I don't know where Make You Feel My Love came from, but it's like nothing else Dylan has written before. Perhaps its stands out so much because of the the songs that surround it, but this sentimental love ballad has an enormously strong melody. The lyrics are straightforward, and Bob accompanies himself on piano, joined by just quiet bass and funereal organ. Depending on your point of view it either nicely breaks up what can be a rather stodgy album, or kills the mood entirely. I've not quite made up my own mind, but whatever you think of its place on TOOM, its beauty and strength cannot be denied. Little wonder that it's been covered by Billy Joel, Garth Brooks and of course Adele, among others.
Can't Wait is another song of lost love, and a minor one in comparison to the many similar songs here. With our hero "...walkin' through stormy weather" and strolling through the graveyards of his mind (he must be exhausted by now), it acts as a stepping stone between the moonstruck Make You Feel My Love and the rambling epic that is album closer Highlands. Partly indebted to Robert Burns' "My Heart's In The Highlands" (1789), once it finds its groove it stays there, drifting airily over a gentle blues riff for 16½ minutes. There's mention of the king of long songs Neil Young, and a lengthy detour into a restaurant resulting in an odd conversation with a waitress (but thankfully not as baffling as Neil's "hip-hop haircut" in his 28-minute Driftin' Back). The rest of the time is spent describing a sense of disconnection and a yearning to be elsewhere in both time and space: "I wish someone'd come and push back the clock for me", "Well, I'm lost somewhere, I must have made a few bad turns". It's an odd combination of depression and playfulness, and the hypnotic quality of the music means that even at over a quarter of an hour it doesn't drag, although I'm glad he didn't use the rumoured 35-minute original!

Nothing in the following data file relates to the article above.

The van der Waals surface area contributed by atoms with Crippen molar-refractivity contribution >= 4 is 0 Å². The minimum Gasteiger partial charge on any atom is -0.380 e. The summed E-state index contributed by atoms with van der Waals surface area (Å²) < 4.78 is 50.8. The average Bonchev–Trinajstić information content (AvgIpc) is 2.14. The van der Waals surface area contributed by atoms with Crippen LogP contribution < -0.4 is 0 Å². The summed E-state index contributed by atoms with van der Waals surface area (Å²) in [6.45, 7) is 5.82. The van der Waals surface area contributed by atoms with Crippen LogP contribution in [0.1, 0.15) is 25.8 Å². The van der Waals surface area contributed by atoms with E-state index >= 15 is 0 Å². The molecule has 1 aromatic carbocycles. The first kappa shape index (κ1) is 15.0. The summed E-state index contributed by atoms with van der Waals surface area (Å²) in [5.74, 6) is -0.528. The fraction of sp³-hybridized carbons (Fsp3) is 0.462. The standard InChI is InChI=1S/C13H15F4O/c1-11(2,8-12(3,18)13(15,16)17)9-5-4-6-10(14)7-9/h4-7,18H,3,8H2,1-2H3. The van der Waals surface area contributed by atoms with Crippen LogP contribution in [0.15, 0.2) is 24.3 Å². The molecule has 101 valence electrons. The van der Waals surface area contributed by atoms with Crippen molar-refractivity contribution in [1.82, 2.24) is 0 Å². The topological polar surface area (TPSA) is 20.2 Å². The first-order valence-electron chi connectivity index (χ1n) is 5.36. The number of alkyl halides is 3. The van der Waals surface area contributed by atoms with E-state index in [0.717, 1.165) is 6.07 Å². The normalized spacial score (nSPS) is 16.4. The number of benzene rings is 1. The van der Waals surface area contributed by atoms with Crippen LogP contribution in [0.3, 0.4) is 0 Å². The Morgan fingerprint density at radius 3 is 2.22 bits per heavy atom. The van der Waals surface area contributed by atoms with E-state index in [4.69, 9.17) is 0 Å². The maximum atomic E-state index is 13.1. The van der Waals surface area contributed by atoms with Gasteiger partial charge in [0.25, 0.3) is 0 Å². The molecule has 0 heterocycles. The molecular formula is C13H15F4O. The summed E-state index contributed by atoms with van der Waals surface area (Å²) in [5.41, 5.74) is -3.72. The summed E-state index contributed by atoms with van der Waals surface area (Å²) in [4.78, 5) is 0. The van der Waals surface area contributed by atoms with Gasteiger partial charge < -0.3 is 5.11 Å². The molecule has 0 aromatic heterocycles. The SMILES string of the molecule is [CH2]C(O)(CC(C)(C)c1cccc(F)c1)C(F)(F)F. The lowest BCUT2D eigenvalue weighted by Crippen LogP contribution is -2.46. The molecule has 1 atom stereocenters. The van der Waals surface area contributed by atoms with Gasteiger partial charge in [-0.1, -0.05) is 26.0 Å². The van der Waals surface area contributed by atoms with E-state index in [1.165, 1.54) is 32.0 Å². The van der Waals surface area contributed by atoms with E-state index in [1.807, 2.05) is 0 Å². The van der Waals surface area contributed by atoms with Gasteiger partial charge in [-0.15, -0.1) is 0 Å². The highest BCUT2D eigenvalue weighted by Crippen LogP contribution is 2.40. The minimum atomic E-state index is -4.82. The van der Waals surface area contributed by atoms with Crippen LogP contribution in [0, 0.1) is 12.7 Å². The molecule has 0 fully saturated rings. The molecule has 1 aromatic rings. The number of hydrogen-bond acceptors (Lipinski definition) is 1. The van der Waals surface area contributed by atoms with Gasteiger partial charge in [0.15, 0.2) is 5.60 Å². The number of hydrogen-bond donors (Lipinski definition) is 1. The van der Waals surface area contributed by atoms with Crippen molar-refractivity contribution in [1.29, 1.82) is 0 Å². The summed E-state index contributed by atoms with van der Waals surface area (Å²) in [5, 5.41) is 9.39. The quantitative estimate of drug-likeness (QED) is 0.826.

In an interview for Newsweek in 1997 Dylan confessed that "I don't feel in tune with anything", and this out-of-time figure haunts TOOM with his archaic turns of phrase and fixation on loss and finality. The death of Jerry Garcia may have influenced the songwriting; although Bob's not exactly fixin' to die just yet, it sounds like mortality has been weighing on his mind.
Lanois' production, though skillful, is sluggish for the most part. His tasteful soundscapes are like a thick soup, and it took me many listens to appreciate all that was going on beneath the murky surface. The lack of "fills and frills" can make for a rather shapeless musical experience, which only took on an interesting form with much concentrated listening under headphones - I'd recommend this tactic to those unmoved by first impressions, as the rewards are rich.
Of course the critics went over the top at the time of release, hailing it as a masterful return to form. I suspect that this had more to do with the prospect of confronting the reality of a world without Dylan (due to a serious illness he suffered between its recording and release) than the actual content of TOOM, as although it marked one of his best albums in years, I don't think it quite deserved the hyperbole it attracted.
TOOM's sense of utter loneliness reminds me a lot of Blood On The Tracks, except that now Bob has been around for much longer, and has lost an awful lot more. It's often said that the greatest art comes from the deepest pain, and although I really hope he feels happier soon, in a selfish kind of way, I really don't.
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I'd love to know what you think of TOOM. Do tell me in the comments below.